As for prep work, at that age I would minimize it as much as possible. “One page dungeons” are about the right length and complexity for that age, and getting the players immediately engaged rather than doing a lot of fiddling about with character introductions and setup is going to crucial to keeping their attention focused on the game.
Maybe have a session for some sort of round-robin exercise, like a “Yes, and…” improv thing to get used to deal with players coming up with unexpected solutions.
As you mentioned, spending time saying that the game is open for everyone (boys, girls, whatever) though that means everyone there has to also be ready to play with everyone. That means good manners, good sportsmanship and good hygiene.
Maybe something about ways to play on a budget such as dice rolling apps, using various things in lieu of minis, etc. As far as prep work, making sure you have your creature stat blocks ready and reading/re-reading a module a few times before you play just so you’re not surprised or know what to expect. That doesn’t sound like a ton of fun, but it is very helpful.
Especially with kids, being open to other’s characters and ideas or creative ways to use existing popular characters in a game. If some kid wants to play Fantasy Iron Man, instead of being “That’s just Iron Man, that’s dumb” how can you make it work as a character and have fun with an Iron Man-esque character in your game?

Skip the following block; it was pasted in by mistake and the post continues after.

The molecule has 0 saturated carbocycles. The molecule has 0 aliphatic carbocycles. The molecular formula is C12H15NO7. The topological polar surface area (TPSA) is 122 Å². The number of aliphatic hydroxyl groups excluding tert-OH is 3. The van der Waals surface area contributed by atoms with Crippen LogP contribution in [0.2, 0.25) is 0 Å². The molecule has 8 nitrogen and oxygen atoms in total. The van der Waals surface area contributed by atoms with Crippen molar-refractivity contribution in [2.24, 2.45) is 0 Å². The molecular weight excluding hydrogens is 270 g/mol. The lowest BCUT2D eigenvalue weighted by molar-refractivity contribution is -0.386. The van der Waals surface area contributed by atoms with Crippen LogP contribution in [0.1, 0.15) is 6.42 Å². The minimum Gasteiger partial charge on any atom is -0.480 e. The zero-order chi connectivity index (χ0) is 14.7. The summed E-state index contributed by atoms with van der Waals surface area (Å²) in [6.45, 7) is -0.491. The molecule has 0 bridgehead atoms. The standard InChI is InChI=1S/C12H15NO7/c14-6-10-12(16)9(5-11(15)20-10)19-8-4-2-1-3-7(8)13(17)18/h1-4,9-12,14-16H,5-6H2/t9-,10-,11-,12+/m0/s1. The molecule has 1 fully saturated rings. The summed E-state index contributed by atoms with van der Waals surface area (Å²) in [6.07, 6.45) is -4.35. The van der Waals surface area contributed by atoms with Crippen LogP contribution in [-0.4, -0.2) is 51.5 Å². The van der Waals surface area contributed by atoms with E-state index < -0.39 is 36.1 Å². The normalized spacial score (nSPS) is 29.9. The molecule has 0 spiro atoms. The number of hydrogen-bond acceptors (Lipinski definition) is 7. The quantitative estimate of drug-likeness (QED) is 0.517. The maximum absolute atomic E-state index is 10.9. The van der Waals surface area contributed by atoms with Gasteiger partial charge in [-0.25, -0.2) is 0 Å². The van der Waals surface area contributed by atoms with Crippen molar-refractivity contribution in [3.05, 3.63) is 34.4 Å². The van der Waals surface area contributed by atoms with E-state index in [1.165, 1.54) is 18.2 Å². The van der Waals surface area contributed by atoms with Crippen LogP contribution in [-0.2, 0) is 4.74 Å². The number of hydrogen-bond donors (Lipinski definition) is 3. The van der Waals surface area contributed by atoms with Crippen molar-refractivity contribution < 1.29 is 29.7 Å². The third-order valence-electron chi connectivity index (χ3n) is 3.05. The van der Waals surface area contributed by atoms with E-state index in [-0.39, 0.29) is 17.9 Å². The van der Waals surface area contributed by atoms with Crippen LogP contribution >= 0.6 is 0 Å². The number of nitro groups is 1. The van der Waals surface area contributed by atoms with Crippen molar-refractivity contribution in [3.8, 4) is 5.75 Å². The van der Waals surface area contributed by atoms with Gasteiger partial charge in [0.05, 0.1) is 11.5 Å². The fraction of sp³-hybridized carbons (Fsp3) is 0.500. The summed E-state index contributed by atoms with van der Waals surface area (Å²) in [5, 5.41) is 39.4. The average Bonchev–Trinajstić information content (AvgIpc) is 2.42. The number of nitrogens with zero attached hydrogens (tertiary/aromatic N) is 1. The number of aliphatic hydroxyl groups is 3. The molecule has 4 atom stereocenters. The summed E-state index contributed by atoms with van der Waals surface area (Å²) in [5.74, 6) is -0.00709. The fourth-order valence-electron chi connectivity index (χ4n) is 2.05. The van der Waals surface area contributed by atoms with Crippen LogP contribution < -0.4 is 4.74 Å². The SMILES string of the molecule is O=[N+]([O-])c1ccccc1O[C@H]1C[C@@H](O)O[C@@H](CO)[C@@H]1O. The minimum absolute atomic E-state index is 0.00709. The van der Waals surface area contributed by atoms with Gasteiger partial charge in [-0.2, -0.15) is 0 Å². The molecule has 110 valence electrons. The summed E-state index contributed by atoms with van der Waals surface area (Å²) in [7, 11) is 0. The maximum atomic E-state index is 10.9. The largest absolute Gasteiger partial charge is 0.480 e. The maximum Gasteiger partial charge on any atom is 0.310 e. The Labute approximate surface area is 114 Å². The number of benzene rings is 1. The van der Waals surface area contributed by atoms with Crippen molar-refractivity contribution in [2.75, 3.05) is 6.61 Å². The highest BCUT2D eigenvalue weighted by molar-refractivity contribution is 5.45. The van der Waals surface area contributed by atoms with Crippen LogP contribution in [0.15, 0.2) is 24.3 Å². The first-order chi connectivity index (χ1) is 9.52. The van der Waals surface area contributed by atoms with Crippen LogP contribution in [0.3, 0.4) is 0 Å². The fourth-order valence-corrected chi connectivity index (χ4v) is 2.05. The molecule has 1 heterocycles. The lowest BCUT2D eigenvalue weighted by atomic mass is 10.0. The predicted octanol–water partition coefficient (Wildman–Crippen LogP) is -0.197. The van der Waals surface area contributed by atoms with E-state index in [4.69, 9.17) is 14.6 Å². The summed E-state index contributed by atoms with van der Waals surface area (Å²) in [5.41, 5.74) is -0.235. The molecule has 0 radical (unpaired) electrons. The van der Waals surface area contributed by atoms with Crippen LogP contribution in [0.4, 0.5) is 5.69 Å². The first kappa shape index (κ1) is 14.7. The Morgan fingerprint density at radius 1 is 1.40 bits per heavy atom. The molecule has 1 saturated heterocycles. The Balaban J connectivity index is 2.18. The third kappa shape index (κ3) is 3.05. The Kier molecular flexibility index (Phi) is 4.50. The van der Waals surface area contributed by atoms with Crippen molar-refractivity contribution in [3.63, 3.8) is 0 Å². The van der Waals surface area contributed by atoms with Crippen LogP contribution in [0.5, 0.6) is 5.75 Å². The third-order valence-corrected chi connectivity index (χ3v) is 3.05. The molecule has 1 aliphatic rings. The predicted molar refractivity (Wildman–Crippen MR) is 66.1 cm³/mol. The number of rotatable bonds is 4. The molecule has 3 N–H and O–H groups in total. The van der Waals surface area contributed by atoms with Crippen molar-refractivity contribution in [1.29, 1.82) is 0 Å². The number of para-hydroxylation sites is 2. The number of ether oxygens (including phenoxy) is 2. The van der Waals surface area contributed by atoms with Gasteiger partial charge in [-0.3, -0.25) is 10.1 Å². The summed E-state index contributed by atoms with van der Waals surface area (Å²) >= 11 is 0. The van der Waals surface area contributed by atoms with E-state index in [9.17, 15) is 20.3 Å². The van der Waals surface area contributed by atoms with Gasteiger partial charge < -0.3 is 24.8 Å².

Why are you limiting it to those who have previous experience with the game? ISTM that you’ll likely be having each club member take a turn at DMing and thus the others will be players when they aren’t DMing. To me, your requirement would be like requiring a director to first be an actor. I might be wrong here, but wouldn’t it be better to also have people you can introduce to the game. I haven’t played in many, many years, and a huge part of that reason is that the last few DMs I encountered were anything but judicious, fair, or even clear about their decisions during the sessions. If I had learned to play in a school club such as you’re suggesting, I think I would’ve been a happier, or at least a more informed, player.
Knowing how to play D&D and knowing how to run D&D are two entirely different skillsets, but you absolutely need to know the former before you can attempt the latter. If he has to take the time to teach the rules - and he only has eight total hours - he’ll never get to the actual DMing part.
To the OP: Good luck! You have picked a very challenging topic for any age group, let alone your kids. I’d tackle it almost like a peer counseling and mediation course. The hardest parts about being a DM are, as you say, the unique social dynamics involved.
Some topics off the top of my head:
Learning your DMing style (prepping vs extemporizing)